We were puzzled by the man who came into the bar with a cooler in hand. Did he bring his own six pack? There was plenty of beer already at Miss Kitty’s Lounge; someone had written a little ode to hops on the chalkboard behind the bar: “Ashes to ashes, dust to dust, when life is a b**ch, beer is a must.” (The *s allow the more optimistic among our readers to think of life as a beach.)
Anyway, there was obviously no need for anyone to BYOB.
We observed a number of people enjoying the drinks at Miss Kitty’s that evening. A couple of guys were playing pool as they drank their beers. “Rack ‘em up” one gentleman said to the other.
“You rack ‘em up, Beach!” (I think that’s what he called him, I could be wrong. I’m having problems inserting the correct vowels today.) Couples were enjoying conversation at the tables. Five women at the bar were very much enjoying each other’s company and conversation amongst themselves and with others at the bar, as well as working on their dance moves (to such tunes as Wild Cherry’s “Play That Funky Music” and Queen’s “Fat Bottomed Girls”.)
We ordered our drinks at the bar. I made the boring choice of Angry Orchard, and Mindy went with Twisted Tea, which we’d never come across before. A guy at the bar asked about the tea and so we asked him our two questions. (Actually, there are three questions. We always talk about “What makes for a good bar?” and “What makes for a good church?” but we first asked, “What name would you like us to use in our post. You can lie about it.”)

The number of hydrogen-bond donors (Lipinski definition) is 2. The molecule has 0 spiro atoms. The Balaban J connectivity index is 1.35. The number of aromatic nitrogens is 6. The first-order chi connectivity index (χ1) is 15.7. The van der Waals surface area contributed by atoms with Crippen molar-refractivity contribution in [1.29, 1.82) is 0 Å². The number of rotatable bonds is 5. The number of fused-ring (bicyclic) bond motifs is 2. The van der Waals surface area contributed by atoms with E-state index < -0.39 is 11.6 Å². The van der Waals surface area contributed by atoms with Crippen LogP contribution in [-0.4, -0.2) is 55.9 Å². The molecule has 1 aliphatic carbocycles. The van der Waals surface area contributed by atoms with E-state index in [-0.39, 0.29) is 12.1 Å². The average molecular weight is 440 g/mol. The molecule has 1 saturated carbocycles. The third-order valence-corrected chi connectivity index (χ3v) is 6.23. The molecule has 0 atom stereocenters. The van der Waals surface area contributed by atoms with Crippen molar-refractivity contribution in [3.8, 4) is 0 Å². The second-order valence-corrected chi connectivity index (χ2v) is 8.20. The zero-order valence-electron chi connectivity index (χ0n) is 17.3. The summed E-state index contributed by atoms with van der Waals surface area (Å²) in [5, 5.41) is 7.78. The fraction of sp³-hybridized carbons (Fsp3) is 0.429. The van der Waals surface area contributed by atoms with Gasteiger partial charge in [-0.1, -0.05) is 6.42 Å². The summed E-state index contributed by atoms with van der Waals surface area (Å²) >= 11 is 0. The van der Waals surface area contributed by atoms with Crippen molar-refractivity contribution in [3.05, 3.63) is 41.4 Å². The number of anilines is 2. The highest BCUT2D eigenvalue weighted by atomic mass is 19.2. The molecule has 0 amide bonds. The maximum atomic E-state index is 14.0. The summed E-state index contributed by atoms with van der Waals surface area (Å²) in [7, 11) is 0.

“Slavic Volochy” (I’m guessing that is not his real name.)
“Bar: Never ask for money up front.”
“Church: Stop using tax relief, you’re hurting the public. End Period”
After we thanked Slavic Volochy, Mindy and I took our drinks to a table on the other side of the room. When we were on our trip (visiting a bar and a church in every state), we spent a lot of time together, so we looked forward to spending time with people at the bar.Lately, we’ve been busy with conflicting work (and sleep) schedules, so during our bar time we enjoyed talking with each other. Frankly, right now, we enjoy talking with each other in a bar more than talking to strangers (which takes more energy).
As for what makes for a good church, Cliff wants a church that preaches Biblical truth. He has a problem with some religions, it seems particularly Catholicism. “Mary doesn’t do anything for me. She was a good woman, and she’s in heaven, but she can’t help us. Priests can’t absolve us from sin.” He said he wants a church that preaches “the truth, even when it’s convicting and not what I want to hear.”
Bringing the two topics together he said, “The bars drove me back to going to church.” He talked about going to a karaoke bar and being disturbed by an attractive woman singing vile lyrics and being cheered on by men in the bar. “Sodom, meet Gomorrah” he said.
Mindy realized she’d forgotten to include a tip when she paid for the drinks, so we went back to the bar to pay and chat for a bit with Petra the bartender. (Petra added a little heart when she signed her name on the whiteboard announcing who was tending bar that evening.)
I asked her about Miss Kitty’s. She said she’s been there two years, and what she likes about the place is her customers. She said they make each other welcome, they make newcomers welcome. “People can be themselves here.”